The European Human Rights Judges Wrecking British Law; PANEL OF 17 WHO GAVE THIS CONVICTED AXE KILLER THE VOTE
Byline: James Slack Home Affairs Editor
FOR the third time in a week, Strasbourg's unelected european Court of Human Rights is under the spotlight.
First, Tory MPs made it clear they have no intention of bowing to the court's demand to grant the vote to tens of thousands of prisoners.
Next Lord Carlile, the government's reviewer of anti terror laws, said its rulings against deportation had turned Britain into a 'safe haven' for those who wish the country harm.
Now Damian Green, the immigration minister, has said its rulings have turned human rights into a 'boo phrase'.
He said the court's judgments - and our own judiciary's liberal interpretation of them - meant the public immediately expected bad news when the phrase 'human rights' was uttered.
'Clearly, something is wrong if you get to that stage', Mr Green said.
His remarks will fuel the anger of MPs towards the european court.
In 2005, 17 judges ruled in favour of John Hirst, who argued prisoners should be able to vote. He had been in jail for killing his 69-year-old landlady with an axe, after which he calmly made a cup of coffee.
Under pressure from the court, the British government announced last year that it would comply with the ruling. Hirst celebrated by drinking champagne and smoking cannabis - and put a video of it all on YouTube.
The court believes it can overrule the UK Parliament and Supreme Court.
But the astonishing truth is that its 47 'representatives' need never even have served as judges in their homeland.
Nor is there any attempt to make the amount of influence they have reflect the size of the population of their nations. Thus Liechtenstein, San Marino, Monaco and Andorra have the same amount of say as Britain, France and Germany - despite their combined populations being smaller than that of the London borough of Islington.
The former Lord Chief Justice, Lord woolf, said many of the judges cannot speak english or French - the languages of the court - and do not understand how they reached their own judgments.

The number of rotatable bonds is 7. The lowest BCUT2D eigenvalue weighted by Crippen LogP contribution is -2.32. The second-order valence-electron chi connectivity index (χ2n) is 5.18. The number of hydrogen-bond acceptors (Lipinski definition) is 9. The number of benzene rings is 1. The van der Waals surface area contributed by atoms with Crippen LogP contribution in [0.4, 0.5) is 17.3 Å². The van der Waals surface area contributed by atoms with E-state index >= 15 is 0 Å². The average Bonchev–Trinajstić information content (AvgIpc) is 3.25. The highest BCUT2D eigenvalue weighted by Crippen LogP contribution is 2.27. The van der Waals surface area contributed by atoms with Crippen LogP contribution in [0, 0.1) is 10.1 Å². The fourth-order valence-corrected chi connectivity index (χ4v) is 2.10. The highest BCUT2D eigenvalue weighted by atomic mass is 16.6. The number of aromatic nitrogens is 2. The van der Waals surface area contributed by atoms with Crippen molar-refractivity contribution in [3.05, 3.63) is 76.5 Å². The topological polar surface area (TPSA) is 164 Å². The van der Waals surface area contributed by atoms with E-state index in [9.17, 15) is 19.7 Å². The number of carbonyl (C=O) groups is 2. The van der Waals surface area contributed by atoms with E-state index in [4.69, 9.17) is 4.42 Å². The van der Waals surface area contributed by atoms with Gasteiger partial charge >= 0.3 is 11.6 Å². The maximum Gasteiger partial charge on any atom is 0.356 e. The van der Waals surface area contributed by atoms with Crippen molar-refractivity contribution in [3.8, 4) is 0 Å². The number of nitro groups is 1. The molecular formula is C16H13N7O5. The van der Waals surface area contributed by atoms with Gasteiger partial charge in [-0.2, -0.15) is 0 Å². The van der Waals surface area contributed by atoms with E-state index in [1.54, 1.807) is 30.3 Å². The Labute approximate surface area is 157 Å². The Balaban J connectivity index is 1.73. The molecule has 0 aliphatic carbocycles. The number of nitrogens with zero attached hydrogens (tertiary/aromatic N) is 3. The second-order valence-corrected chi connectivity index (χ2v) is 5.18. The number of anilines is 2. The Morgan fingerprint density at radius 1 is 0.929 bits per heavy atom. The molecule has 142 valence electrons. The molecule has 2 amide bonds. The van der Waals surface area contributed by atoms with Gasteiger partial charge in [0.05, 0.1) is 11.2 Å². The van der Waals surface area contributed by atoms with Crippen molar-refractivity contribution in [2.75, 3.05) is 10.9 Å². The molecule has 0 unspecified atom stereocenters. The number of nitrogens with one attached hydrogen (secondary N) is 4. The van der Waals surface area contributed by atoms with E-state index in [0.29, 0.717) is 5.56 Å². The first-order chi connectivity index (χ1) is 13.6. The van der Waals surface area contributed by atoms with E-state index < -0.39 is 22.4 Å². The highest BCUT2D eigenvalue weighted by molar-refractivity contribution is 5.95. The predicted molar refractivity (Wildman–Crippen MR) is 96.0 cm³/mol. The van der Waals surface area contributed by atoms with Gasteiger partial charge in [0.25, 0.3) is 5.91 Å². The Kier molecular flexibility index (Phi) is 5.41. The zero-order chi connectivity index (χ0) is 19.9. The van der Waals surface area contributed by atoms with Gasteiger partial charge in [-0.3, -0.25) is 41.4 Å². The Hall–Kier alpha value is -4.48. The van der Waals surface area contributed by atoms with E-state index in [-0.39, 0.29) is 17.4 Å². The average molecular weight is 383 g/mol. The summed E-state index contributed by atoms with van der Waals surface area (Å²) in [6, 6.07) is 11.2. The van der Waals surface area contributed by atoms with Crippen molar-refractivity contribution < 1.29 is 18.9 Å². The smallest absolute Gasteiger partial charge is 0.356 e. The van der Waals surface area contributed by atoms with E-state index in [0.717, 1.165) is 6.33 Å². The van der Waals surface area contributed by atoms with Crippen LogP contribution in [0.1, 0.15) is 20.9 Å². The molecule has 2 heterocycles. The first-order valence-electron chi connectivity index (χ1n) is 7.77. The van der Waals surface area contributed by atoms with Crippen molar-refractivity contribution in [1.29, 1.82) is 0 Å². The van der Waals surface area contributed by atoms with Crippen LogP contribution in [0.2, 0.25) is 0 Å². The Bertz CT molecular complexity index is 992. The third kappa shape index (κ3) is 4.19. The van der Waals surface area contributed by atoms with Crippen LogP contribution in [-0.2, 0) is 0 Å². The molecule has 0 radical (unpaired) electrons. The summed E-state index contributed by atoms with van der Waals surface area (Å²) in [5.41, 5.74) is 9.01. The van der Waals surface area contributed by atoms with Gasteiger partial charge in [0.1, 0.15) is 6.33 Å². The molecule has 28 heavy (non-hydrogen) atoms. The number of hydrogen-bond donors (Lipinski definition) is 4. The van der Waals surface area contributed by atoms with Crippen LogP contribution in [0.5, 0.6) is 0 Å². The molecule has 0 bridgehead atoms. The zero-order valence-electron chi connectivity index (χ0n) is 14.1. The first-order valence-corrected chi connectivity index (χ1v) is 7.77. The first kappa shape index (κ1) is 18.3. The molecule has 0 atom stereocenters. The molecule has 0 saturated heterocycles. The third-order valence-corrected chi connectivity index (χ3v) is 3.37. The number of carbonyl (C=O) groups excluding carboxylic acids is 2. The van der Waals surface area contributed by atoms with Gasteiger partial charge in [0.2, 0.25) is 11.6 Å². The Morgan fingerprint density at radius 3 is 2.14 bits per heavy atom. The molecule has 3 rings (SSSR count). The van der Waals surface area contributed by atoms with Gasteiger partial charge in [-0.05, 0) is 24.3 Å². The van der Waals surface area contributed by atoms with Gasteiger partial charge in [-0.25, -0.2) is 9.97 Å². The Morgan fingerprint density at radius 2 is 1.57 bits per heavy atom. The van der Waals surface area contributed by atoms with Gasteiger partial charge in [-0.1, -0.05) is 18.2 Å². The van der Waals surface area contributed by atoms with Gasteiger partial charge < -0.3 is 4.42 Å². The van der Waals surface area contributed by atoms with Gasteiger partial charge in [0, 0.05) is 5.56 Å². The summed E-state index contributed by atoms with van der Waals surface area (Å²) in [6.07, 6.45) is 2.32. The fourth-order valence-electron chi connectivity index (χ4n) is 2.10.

The judges - one for every nation in the Council of europe - have blocked the deportation from Britain of countless foreign criminals and awarded thousands in compensation to alleged Islamic terrorists.
The court gave [pounds sterling]4,700 to Soviet spy George Blake for 'distress and frustration' after the Government banned him from publishing a book about how he betrayed Britain.
And [pounds sterling]7,000 was handed to Stuart Blackstock, who shot PC Philip Olds in the 1980s, after his release from jail was delayed.
Opponents say it is a nonsense to believe a single body is capable of passing judgment over a continent with such diverse moral and social structures as europe.
The British judiciary is in no doubt that the european court is seeking to impose a federal law upon the UK.
Ex-Law Lord Hoffmann said: 'The Strasbourg court has been unable to resist the temptation to aggrandise its jurisdiction and to impose uniform rules on member states.
'It considers itself the equivalent of the Supreme Court of the United States.'
A random selection of the court's representatives are placed in charge of each decision. The 17 who were appointed to the panel who rode roughshod over 100 years of British law to call for prisoners to get the vote included many with no judicial experience.
Some were academics, some politicians and some human rights campaigners. …